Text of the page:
Icke Wieder makes no attempt to rock the boat. Like Berlin Calling, it opens with a slow-winding guitar track and follows up with more overtly club-oriented material. In fact, the album's greatest weakness is sheer similarity to its predecessor. Percussion programming and samples seem to have been re-used on several occasions. The most obvious example is string embellished "Kleines Bubu," which employs the same hissing, piston-like hi-hat of 2008's "Train." Past that criticism though, there's not a great deal to dislike, at least for recently-joined fans.
Though overall he might play it a little safe, there's adequate variation in mood and intensity to hold interest, but not enough to reduce the whole listening experience to that of fragmented compilation. "Gutes Nitzwerk," for example, is driving and single-minded. "Der Breuzen" is filled with enough jazzy flourishes to impart light-heartedness despite its stomping kick drum, and the shunting claps and slow chords of "Des Stabes Reuse" provide a pleasing break halfway. As usual, there's concern for song structure and a measured, patient approach which sees elements eased to their conclusion rather than forced.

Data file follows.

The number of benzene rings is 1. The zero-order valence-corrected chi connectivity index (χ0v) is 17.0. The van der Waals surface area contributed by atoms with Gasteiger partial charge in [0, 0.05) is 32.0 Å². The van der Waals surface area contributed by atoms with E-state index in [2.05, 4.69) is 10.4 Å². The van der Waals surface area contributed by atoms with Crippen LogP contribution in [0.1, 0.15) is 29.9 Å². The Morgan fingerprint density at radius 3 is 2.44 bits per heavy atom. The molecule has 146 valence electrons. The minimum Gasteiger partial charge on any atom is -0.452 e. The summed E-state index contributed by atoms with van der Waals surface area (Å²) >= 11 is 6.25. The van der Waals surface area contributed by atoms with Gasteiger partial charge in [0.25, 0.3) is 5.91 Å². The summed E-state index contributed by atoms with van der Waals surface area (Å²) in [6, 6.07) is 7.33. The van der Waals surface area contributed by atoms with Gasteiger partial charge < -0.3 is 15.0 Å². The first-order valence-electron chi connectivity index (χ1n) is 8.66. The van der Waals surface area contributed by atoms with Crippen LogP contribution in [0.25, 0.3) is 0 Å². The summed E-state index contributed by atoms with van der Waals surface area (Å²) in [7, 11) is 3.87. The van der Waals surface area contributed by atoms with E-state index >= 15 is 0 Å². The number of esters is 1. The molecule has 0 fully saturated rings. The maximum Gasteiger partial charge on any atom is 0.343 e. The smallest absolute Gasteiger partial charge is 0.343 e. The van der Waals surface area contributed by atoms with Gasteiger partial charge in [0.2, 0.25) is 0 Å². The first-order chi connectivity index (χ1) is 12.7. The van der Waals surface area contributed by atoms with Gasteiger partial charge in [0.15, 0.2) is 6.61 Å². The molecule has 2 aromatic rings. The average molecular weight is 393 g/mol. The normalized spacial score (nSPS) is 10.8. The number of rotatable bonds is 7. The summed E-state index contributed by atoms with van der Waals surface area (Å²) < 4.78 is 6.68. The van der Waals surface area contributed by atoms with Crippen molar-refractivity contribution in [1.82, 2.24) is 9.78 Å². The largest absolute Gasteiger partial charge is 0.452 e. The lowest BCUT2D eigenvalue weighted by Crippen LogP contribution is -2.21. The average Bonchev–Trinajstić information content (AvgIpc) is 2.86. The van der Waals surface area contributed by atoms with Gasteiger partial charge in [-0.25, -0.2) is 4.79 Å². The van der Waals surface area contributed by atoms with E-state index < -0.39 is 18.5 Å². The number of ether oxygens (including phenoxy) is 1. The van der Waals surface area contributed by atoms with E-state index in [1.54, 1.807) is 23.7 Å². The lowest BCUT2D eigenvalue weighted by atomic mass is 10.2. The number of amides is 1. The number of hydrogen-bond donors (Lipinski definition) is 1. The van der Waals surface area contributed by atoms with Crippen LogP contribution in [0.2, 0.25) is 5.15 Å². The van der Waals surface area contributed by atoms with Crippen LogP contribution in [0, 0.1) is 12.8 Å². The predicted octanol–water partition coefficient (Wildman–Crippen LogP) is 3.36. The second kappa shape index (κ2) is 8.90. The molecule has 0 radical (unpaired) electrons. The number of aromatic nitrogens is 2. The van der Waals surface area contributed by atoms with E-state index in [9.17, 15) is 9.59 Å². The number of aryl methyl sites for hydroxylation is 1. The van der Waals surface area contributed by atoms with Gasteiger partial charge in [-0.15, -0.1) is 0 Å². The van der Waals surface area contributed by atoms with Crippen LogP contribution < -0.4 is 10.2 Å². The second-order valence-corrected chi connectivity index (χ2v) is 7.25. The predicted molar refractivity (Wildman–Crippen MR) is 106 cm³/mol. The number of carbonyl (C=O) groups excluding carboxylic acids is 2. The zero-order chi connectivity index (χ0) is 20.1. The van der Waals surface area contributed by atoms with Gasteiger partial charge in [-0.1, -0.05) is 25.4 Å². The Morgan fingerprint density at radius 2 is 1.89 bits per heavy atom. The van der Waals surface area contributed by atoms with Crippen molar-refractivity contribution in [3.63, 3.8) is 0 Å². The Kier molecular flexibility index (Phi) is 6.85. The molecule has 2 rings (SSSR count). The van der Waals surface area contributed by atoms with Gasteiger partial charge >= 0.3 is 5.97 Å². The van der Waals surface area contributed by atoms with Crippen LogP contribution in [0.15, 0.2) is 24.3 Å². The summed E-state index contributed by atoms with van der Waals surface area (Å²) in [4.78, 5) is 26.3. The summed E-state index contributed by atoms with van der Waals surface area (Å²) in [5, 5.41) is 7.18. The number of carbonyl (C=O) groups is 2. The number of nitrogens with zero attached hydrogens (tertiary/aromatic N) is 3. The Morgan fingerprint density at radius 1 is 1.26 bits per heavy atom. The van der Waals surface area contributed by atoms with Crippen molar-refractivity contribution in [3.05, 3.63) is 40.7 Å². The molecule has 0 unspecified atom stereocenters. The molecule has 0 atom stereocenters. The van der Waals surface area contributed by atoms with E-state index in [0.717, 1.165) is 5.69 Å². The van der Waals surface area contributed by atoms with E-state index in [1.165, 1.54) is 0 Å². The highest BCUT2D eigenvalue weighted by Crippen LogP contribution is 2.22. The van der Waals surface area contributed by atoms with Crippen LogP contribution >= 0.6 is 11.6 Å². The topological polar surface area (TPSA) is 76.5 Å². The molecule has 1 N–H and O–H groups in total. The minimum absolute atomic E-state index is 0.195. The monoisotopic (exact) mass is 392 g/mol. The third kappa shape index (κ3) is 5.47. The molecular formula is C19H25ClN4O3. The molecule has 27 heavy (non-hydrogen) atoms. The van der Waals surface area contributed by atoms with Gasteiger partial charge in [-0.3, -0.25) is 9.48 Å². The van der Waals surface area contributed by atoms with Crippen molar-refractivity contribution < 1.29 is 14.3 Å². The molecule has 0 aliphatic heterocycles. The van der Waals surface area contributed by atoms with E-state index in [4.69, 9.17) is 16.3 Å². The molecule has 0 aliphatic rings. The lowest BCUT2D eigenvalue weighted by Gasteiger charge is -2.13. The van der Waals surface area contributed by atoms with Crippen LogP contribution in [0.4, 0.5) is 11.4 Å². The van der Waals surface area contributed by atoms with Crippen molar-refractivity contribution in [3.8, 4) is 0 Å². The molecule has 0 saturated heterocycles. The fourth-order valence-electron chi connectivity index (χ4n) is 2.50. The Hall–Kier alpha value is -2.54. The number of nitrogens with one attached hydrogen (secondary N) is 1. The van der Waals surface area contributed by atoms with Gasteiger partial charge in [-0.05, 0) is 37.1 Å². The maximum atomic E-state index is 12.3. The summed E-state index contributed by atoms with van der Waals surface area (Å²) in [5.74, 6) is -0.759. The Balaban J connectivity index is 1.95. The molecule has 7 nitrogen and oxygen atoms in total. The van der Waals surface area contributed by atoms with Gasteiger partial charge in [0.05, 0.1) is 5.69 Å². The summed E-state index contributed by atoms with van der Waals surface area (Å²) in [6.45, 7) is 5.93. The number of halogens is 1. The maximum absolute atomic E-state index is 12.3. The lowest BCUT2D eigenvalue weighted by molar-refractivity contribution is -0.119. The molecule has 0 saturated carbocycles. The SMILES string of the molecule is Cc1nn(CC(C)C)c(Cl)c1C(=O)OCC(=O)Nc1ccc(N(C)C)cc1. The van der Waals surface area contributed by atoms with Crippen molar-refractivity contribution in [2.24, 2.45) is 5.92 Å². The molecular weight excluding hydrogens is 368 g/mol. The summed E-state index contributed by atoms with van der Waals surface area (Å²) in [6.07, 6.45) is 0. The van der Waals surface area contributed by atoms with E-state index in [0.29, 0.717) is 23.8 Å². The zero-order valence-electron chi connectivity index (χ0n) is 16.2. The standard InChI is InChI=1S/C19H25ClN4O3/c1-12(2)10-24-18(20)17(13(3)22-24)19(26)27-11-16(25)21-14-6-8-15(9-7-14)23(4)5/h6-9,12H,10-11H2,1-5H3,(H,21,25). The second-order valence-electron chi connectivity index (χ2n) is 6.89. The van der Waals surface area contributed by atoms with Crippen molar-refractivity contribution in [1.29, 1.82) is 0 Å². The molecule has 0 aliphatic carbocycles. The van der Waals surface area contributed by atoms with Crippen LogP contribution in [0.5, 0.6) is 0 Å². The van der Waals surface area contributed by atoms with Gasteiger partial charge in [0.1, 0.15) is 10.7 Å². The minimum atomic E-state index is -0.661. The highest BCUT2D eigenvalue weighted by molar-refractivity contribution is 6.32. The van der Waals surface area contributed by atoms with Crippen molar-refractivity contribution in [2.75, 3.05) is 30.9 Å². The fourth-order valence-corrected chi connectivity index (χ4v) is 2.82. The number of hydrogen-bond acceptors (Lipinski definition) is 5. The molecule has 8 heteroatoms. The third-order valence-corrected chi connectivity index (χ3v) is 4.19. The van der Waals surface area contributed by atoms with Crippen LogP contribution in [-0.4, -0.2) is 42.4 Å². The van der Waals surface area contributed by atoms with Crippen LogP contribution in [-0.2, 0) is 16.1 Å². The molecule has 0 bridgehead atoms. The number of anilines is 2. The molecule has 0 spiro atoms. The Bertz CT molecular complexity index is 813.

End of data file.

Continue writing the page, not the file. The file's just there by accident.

Where his compatriots' techno visions can encompass industrialism, futurism or sheer soulfulness, Kalkbrenner's is unique. It's about Berlin's rattling trains carrying thousands of merry partiers to and from clubs across the city, and bleary moments of emergence into sunlight. Perhaps people inherently pick up on this spirit, which is why Kalbrenner's music—including this album—will continue to be loved by the entire spectrum of electronic music listeners, and some outside of it.